Crate bitter [] [src]

Bitter takes a slice of byte data and reads little-endian bits platform agonistically. Bitter has been optimized to be fast for reading 64 or fewer bits at a time, though it can still extract an arbitrary number of bytes.

There are two main APIs available: checked and unchecked functions. A checked function will return a Option that will be None if there is not enough bits left in the stream. Unchecked functions, which are denoted by having "unchecked" in their name, will panic if there is not enough data left, but happen to be ~10% faster (your numbers will vary depending on use case).


  • Prefer checked functions for all but the most performance critical code
  • Group all unchecked functions in a single block guarded by a approx_bytes_remaining or bits_remaining call
  • Prefer read_u8() over read_u32_bits_unchecked(8) as the specialized functions have a slight performance edge over the generic function


use bitter::BitGet;
let mut bitter = BitGet::new(&[0xff, 0x04]);
assert_eq!(bitter.read_bit(), Some(true));
assert_eq!(bitter.read_u8(), Some(0x7f));
assert_eq!(bitter.read_u32_bits(7), Some(0x02));

Below, is a demonstration of guarding against potential panics:

let mut bitter = BitGet::new(&[0xff, 0x04]);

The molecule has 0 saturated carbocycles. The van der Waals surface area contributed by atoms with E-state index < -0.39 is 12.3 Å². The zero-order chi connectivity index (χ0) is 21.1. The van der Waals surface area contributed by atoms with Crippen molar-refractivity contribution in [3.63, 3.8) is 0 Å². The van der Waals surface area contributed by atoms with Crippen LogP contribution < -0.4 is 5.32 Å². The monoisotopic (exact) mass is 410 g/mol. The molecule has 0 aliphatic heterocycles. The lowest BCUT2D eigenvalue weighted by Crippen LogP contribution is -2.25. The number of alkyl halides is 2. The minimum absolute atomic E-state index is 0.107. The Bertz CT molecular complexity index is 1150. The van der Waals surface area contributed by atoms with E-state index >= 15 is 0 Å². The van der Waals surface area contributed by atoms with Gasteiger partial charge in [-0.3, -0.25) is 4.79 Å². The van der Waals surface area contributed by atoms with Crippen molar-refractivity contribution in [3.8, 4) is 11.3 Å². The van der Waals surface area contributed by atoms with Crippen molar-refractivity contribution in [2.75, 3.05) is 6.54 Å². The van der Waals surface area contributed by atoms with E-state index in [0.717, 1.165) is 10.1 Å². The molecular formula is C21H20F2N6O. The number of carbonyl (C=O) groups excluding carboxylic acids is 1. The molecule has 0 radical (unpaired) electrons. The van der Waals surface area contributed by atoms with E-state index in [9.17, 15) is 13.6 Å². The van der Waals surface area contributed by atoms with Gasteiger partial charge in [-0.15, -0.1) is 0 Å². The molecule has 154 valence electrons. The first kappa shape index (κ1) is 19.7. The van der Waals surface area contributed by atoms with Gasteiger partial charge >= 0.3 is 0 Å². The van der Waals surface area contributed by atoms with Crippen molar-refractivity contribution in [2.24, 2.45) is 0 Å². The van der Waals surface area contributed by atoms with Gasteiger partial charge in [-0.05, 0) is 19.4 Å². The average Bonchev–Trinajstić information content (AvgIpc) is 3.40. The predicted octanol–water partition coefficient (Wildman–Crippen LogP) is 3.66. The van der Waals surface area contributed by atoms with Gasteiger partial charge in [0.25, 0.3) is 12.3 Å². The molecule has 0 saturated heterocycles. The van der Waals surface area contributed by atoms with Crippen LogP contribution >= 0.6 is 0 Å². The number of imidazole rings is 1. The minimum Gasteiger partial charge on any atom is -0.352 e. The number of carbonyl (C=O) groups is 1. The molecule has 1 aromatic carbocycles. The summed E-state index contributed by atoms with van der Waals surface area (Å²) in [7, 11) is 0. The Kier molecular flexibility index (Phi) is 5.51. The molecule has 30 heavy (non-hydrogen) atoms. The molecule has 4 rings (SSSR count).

if bitter.approx_bytes_remaining() >= 2 {
    assert_eq!(bitter.read_bit_unchecked(), true);
    assert_eq!(bitter.read_u8_unchecked(), 0x7f);
    assert_eq!(bitter.read_u32_bits_unchecked(7), 0x02);

Another guard usage. bits_remaining is more accurate but involves a 3 operations to calculate.

let mut bitter = BitGet::new(&[0xff, 0x04]);
if bitter.bits_remaining() >= 16 {
    for _ in 0..8 {
        assert_eq!(bitter.read_bit_unchecked(), true);
    assert_eq!(bitter.read_u8_unchecked(), 0x04);


Currently the implementation pre-fetches 64 bit chunks so that more operations can be performed on a single primitive type (u64). Pre-fetching like this allows for operations that request 4 bytes to be completed in, at best, a bit shift and mask instead of, at best, four bit shifts and masks.

Comparison to other libraries

Bitter is hardly the first Rust library for handling bits. bitstream_io and bitreader are both crates one should consider. The reason why someone would choose bitter over those two is speed. The other libraries lack a "trust me I know what I'm doing" API, which bitter can give you a 10x performance increase. Additionally, some libraries favor byte aligned reads (looking at you, bitstream_io), and since 7 out of 8 bits aren't byte aligned, there is a performance hit.



Yields consecutive bits as little endian primitive types